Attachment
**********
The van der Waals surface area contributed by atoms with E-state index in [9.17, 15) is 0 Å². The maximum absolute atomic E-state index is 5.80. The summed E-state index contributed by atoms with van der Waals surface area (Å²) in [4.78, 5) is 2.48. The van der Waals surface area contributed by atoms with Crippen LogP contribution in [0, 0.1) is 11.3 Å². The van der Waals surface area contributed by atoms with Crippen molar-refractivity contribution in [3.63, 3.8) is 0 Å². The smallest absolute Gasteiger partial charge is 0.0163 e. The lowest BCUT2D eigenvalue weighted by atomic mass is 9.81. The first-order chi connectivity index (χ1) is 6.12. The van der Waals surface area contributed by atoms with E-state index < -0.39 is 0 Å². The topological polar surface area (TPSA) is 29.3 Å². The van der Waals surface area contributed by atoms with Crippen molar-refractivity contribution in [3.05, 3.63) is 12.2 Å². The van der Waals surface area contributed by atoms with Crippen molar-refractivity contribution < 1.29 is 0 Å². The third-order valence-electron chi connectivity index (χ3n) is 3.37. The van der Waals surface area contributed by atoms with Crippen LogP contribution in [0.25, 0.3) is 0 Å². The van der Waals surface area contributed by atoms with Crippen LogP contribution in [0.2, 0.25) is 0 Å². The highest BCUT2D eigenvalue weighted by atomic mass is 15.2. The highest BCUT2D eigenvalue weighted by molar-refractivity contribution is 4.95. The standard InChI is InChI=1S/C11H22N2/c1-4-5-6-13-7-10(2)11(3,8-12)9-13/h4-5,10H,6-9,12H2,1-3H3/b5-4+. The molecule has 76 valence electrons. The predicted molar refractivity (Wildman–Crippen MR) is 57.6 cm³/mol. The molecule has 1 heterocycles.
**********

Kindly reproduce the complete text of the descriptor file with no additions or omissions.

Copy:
The van der Waals surface area contributed by atoms with E-state index in [9.17, 15) is 0 Å². The maximum absolute atomic E-state index is 5.80. The summed E-state index contributed by atoms with van der Waals surface area (Å²) in [4.78, 5) is 2.48. The van der Waals surface area contributed by atoms with Crippen LogP contribution in [0, 0.1) is 11.3 Å². The van der Waals surface area contributed by atoms with Crippen molar-refractivity contribution in [3.63, 3.8) is 0 Å². The smallest absolute Gasteiger partial charge is 0.0163 e. The lowest BCUT2D eigenvalue weighted by atomic mass is 9.81. The first-order chi connectivity index (χ1) is 6.12. The van der Waals surface area contributed by atoms with E-state index < -0.39 is 0 Å². The topological polar surface area (TPSA) is 29.3 Å². The van der Waals surface area contributed by atoms with Crippen molar-refractivity contribution in [3.05, 3.63) is 12.2 Å². The van der Waals surface area contributed by atoms with Crippen molar-refractivity contribution < 1.29 is 0 Å². The third-order valence-electron chi connectivity index (χ3n) is 3.37. The van der Waals surface area contributed by atoms with Crippen LogP contribution in [0.25, 0.3) is 0 Å². The van der Waals surface area contributed by atoms with Crippen LogP contribution in [0.2, 0.25) is 0 Å². The highest BCUT2D eigenvalue weighted by atomic mass is 15.2. The highest BCUT2D eigenvalue weighted by molar-refractivity contribution is 4.95. The standard InChI is InChI=1S/C11H22N2/c1-4-5-6-13-7-10(2)11(3,8-12)9-13/h4-5,10H,6-9,12H2,1-3H3/b5-4+. The molecule has 76 valence electrons. The predicted molar refractivity (Wildman–Crippen MR) is 57.6 cm³/mol. The molecule has 1 heterocycles.